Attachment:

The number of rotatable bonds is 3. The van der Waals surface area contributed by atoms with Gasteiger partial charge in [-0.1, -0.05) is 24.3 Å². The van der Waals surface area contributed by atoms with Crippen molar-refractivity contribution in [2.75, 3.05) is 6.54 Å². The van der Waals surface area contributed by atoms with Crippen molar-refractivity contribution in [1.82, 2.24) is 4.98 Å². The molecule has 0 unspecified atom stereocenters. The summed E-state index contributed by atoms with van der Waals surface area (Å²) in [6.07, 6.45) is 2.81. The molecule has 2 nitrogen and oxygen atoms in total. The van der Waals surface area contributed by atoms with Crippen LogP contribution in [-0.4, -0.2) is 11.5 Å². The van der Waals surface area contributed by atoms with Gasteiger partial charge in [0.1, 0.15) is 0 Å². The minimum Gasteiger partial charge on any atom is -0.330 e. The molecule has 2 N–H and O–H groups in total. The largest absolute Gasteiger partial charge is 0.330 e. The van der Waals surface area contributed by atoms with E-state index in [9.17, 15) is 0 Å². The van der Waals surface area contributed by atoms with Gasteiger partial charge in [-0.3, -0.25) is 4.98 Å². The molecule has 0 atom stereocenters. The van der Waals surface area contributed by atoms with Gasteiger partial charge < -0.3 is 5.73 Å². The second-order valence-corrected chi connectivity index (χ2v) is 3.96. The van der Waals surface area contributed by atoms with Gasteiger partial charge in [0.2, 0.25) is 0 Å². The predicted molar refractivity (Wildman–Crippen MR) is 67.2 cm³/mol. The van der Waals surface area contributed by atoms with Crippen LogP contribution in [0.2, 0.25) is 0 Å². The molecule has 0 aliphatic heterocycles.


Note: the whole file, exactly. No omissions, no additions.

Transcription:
The number of rotatable bonds is 3. The van der Waals surface area contributed by atoms with Gasteiger partial charge in [-0.1, -0.05) is 24.3 Å². The van der Waals surface area contributed by atoms with Crippen molar-refractivity contribution in [2.75, 3.05) is 6.54 Å². The van der Waals surface area contributed by atoms with Crippen molar-refractivity contribution in [1.82, 2.24) is 4.98 Å². The molecule has 0 unspecified atom stereocenters. The summed E-state index contributed by atoms with van der Waals surface area (Å²) in [6.07, 6.45) is 2.81. The molecule has 2 nitrogen and oxygen atoms in total. The van der Waals surface area contributed by atoms with Crippen LogP contribution in [-0.4, -0.2) is 11.5 Å². The van der Waals surface area contributed by atoms with Gasteiger partial charge in [0.1, 0.15) is 0 Å². The minimum Gasteiger partial charge on any atom is -0.330 e. The molecule has 2 N–H and O–H groups in total. The largest absolute Gasteiger partial charge is 0.330 e. The van der Waals surface area contributed by atoms with E-state index in [9.17, 15) is 0 Å². The van der Waals surface area contributed by atoms with Gasteiger partial charge in [-0.3, -0.25) is 4.98 Å². The molecule has 0 atom stereocenters. The van der Waals surface area contributed by atoms with Gasteiger partial charge < -0.3 is 5.73 Å². The second-order valence-corrected chi connectivity index (χ2v) is 3.96. The van der Waals surface area contributed by atoms with Gasteiger partial charge in [0.2, 0.25) is 0 Å². The predicted molar refractivity (Wildman–Crippen MR) is 67.2 cm³/mol. The van der Waals surface area contributed by atoms with Crippen LogP contribution in [0.2, 0.25) is 0 Å². The molecule has 0 aliphatic heterocycles.